Lethal Injection: The most humane method?

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Lethal injection is the act of injecting a lethal cocktail into somebody’s body as a method of capital punishment. It is the most common method of execution today, mainly because it is said to be the most humane method. In 1977, Oklahoma proposed the idea of lethal injection and in 1982, Texas was the first state to adopt the method and use lethal injection to carry out capital punishment for Charlie Brooks. Even though there have been problems with a small percentage of executions by lethal injection, death penalty supporters still say that the method is as painless as it can be for an offender. If one theme characterizes the trajectory of the history of lethal injection and capital punishment in America, it is that American society continues to seek the most humane methods of execution. Today, states now use lethal injection as their only method or as an alternative to carry out capital punishment crimes.

From 1968 to 1976, the U.S. had no executions. Following the U.S. Supreme Court ruling of Furman v. Georgia in 1972, which ruled that the death penalty was unconstitutional because of the “arbitrary, capricious and wonton nature” of its administration, namely because the death penalty system was significantly racially biased and discriminatory. A federal moratorium suspended all executions nationally in the wake of the ruling. States quickly began reforming their statutes to institute procedural safeguards to ensure the fair administration of the death penalty. It wasn’t until the ruling of Gregg v. Georgia in 1976 that the Supreme Court considered capital punishment constitutional as long as state procedural safeguards, like jury-sentencing direction and appellate review, protected against individual discrimination. Following outlines the pages illustrating the history of lethal injection in America:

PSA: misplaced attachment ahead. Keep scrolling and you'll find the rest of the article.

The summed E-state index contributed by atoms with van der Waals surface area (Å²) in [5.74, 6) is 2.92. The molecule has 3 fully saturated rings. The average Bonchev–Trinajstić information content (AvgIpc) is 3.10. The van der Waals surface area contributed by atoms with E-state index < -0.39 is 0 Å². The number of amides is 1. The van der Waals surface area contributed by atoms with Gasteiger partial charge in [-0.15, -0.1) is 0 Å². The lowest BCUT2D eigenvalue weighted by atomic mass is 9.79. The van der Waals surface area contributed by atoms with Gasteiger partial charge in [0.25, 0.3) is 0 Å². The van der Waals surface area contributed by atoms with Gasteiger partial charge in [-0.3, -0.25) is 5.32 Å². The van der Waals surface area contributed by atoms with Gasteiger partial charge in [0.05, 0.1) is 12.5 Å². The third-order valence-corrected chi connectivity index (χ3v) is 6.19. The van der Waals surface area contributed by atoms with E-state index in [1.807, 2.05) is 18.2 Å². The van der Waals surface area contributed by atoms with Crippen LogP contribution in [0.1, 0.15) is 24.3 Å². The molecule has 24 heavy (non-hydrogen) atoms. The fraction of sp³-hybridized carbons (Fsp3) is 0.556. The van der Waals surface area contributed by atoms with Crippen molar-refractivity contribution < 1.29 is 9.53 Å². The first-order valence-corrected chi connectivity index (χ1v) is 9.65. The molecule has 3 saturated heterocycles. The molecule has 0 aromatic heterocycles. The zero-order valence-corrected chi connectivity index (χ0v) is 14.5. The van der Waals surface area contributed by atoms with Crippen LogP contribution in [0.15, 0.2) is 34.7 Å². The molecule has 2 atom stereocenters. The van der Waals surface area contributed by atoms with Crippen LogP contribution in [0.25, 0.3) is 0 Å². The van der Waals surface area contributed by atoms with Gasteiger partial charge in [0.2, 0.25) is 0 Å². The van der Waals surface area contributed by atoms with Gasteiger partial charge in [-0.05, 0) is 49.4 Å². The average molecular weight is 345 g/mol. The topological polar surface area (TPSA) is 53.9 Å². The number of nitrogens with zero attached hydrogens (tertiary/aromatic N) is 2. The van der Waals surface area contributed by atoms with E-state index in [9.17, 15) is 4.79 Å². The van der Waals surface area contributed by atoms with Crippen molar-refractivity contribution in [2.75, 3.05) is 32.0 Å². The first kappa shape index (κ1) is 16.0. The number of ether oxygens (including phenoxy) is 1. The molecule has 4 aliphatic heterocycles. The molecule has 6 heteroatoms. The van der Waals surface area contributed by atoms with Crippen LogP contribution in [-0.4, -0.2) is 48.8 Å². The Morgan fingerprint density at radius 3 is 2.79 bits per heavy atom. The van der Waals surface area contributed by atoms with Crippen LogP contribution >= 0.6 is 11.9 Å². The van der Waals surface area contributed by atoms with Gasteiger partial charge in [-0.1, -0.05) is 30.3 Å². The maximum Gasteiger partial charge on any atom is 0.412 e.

1. Pre-Furman Era: the history of capital punishment in America from the colonial period to the Furman v. Georgia decision in 1972
  2. Post-Furman to Present: the history of capital punishment and the lethal injection method from 1976 to the present
  3. Practice Today: the practice of the death penalty and lethal injection today
  4. Other methods of execution: an overview of other once popular American forms of capital punishment
  5. U.S. Supreme Court: Supreme Court cases affecting the death penalty in America and the implications of the holdings

The charts below illustrate the number of executions in the U.S. during certain time periods in America. Click on the pictures or the links below for more information.

The Espy File

Executions in the U.S. 1608-2002: The Espy File

 

Executions in the U.S., 1930-2007

Executions in the U.S., 1930-2007

Related articles:

Death Penalty Information Center – Lethal Injection

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